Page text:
It should be noted that the location of board meetings alone will not determine the extent that de jure and de facto control tests are not passed. Therefore, if a board meeting is the only element the corporate structure uses to determine the location of central management and control, the CRA may challenge the non-resident corporate structure.

II. Carrying on a business in Canada/permanent establishment

Under the Canadian income tax system, where non-residents are considered to be carrying on a business in Canada, the entity is liable to pay tax on their income. Typically, Canada’s tax treaties limit the tax compliance burden to filing a nil-based treaty return, where the business profits of a resident of a foreign country are only taxed in the foreign country due to a permanent establishment situated there. The business profits would be taxed in Canada if a permanent establishment existed in Canada as well.

 

As an administrative matter and in light of the extraordinary circumstances resulting from the Travel Restrictions, the CRA will not consider a non-resident entity to have a permanent establishment in Canada solely because its employees perform their employment duties in Canada exclusively as a result of the Travel Restrictions being in force. Similarly, the CRA will not consider an “agency” permanent establishment to have been created for the non-resident entity solely due to a dependent agent concluding contracts in Canada on behalf of the non-resident entity while the Travel Restrictions are in force, provided that such activities are limited to that period and would not have been performed in Canada but for the Travel Restrictions. 

 

Finally, the CRA will exclude, in determining whether an individual meets the 183-day presence test in a “services permanent establishment” provision of Canada’s tax treaties (such as Article V(9)(a) of the Canada-United States income tax treaty), any days of physical presence in Canada due solely to Travel Restrictions.

III. Waiver Requests – Payments to non-residents for services provided in Canada

Canadian income tax rules require that amounts must be deducted or withheld and remitted in respect of:

  • payments for services rendered in Canada by non-residents, other than those paid in respect of an office or employment (“Regulation 105”), and
  • remuneration paid to a non-resident officer or employee in respect of an office, or employment services, provided in Canada (“Regulation 102”).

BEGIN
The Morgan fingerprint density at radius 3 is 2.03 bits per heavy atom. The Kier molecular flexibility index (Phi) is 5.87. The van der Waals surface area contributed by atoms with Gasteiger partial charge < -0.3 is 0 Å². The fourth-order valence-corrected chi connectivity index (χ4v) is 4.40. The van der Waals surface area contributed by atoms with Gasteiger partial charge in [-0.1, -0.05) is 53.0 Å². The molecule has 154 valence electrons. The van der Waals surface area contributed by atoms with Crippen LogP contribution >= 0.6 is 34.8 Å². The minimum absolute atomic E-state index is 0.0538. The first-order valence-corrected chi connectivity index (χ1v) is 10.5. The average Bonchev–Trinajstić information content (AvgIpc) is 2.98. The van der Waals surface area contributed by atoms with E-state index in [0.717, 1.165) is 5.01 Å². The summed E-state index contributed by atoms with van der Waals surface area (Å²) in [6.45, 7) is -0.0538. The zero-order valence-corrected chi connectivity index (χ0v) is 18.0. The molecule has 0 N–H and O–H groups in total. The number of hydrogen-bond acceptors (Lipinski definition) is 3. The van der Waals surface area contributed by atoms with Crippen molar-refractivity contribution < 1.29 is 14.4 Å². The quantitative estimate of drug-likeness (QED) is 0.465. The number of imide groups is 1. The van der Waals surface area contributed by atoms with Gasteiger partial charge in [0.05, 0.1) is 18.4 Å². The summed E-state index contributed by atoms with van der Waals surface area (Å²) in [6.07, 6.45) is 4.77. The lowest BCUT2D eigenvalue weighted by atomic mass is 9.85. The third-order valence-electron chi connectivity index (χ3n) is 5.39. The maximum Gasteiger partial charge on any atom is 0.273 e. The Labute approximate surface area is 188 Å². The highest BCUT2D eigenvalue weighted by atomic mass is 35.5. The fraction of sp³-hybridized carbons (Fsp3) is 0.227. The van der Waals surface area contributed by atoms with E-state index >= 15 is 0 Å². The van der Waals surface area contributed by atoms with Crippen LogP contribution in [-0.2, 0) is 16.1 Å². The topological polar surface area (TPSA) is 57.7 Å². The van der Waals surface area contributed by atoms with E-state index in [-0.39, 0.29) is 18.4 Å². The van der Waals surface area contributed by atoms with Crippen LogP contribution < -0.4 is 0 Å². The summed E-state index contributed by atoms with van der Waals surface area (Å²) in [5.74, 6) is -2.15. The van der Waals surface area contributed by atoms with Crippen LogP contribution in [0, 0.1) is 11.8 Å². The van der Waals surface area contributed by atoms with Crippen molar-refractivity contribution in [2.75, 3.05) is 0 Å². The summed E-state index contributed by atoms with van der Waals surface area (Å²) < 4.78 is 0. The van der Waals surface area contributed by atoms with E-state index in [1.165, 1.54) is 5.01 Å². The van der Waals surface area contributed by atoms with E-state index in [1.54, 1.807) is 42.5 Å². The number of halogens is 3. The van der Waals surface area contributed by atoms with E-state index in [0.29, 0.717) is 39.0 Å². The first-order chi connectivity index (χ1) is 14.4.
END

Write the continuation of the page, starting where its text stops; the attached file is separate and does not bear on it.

In certain circumstances, an application to the CRA may be made for a waiver of the withholding requirement in respect of Regulation 105 or Regulation 102 (a “Waiver Request”). Most often, this will be the case where the recipient is exempt from Canadian income tax in respect of the payment because of an income tax treaty that Canada has with the recipient’s country of residence.

 

As a result of the interruptions in processing caused by COVID-19 and the travel restrictions, urgent waiver requests may be submitted electronically on a temporary basis. Additionally, where a waiver request in respect of Regulation 105 and/or Regulation 102 has been submitted to the CRA and, due to COVID-19 delays, the CRA was unable to process the request within 30 days, the CRA will not assess a person who fails to deduct, withhold or remit any amount as required by Regulations 102 and 105, in respect of an amount paid to a non-resident person covered by the particular waiver request.

 

The person paying the amount should be able demonstrate that they have taken reasonable steps to ascertain that the non-resident person was entitled to a reduction or elimination of Canadian withholding tax by virtue of an income tax treaty with Canada. Both the non-resident and the person paying the amount must otherwise fulfil their Canadian reporting and remitting obligations in respect of the waiver application.

Part 1:
T2200
What is it and why do we need to know about it?

 

Part 2:
Cash Flow: we need it where can we find it?

 

Part 3:
Key Tax Implications
 arising from COVID-19 relief

 

Part 4:
Treaty Benefits
 arising from COVID-19 relief

Nicholas Coburn

Nicolas Coburn, CPA, CA, has 15+ years of experience spread across Government Audit, Industry Financial & Tax Reporting, and Big 4 Canadian Accounting Firms.